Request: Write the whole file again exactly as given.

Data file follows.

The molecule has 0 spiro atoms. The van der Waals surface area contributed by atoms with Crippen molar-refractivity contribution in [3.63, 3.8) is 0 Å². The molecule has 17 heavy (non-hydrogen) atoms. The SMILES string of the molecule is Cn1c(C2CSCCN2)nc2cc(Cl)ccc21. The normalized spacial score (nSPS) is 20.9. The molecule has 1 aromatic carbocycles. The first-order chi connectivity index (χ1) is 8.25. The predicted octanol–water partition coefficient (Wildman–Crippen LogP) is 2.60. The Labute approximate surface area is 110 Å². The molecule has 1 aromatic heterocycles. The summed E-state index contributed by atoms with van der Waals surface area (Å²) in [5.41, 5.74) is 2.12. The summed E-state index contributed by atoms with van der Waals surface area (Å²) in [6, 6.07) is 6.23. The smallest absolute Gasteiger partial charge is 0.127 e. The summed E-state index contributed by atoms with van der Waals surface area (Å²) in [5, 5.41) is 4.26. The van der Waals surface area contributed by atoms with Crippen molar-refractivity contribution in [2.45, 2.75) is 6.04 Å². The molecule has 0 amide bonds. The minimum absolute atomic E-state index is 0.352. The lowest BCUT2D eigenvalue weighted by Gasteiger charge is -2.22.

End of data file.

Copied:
The molecule has 0 spiro atoms. The van der Waals surface area contributed by atoms with Crippen molar-refractivity contribution in [3.63, 3.8) is 0 Å². The molecule has 17 heavy (non-hydrogen) atoms. The SMILES string of the molecule is Cn1c(C2CSCCN2)nc2cc(Cl)ccc21. The normalized spacial score (nSPS) is 20.9. The molecule has 1 aromatic carbocycles. The first-order chi connectivity index (χ1) is 8.25. The predicted octanol–water partition coefficient (Wildman–Crippen LogP) is 2.60. The Labute approximate surface area is 110 Å². The molecule has 1 aromatic heterocycles. The summed E-state index contributed by atoms with van der Waals surface area (Å²) in [5.41, 5.74) is 2.12. The summed E-state index contributed by atoms with van der Waals surface area (Å²) in [6, 6.07) is 6.23. The smallest absolute Gasteiger partial charge is 0.127 e. The summed E-state index contributed by atoms with van der Waals surface area (Å²) in [5, 5.41) is 4.26. The van der Waals surface area contributed by atoms with Crippen molar-refractivity contribution in [2.45, 2.75) is 6.04 Å². The molecule has 0 amide bonds. The minimum absolute atomic E-state index is 0.352. The lowest BCUT2D eigenvalue weighted by Gasteiger charge is -2.22.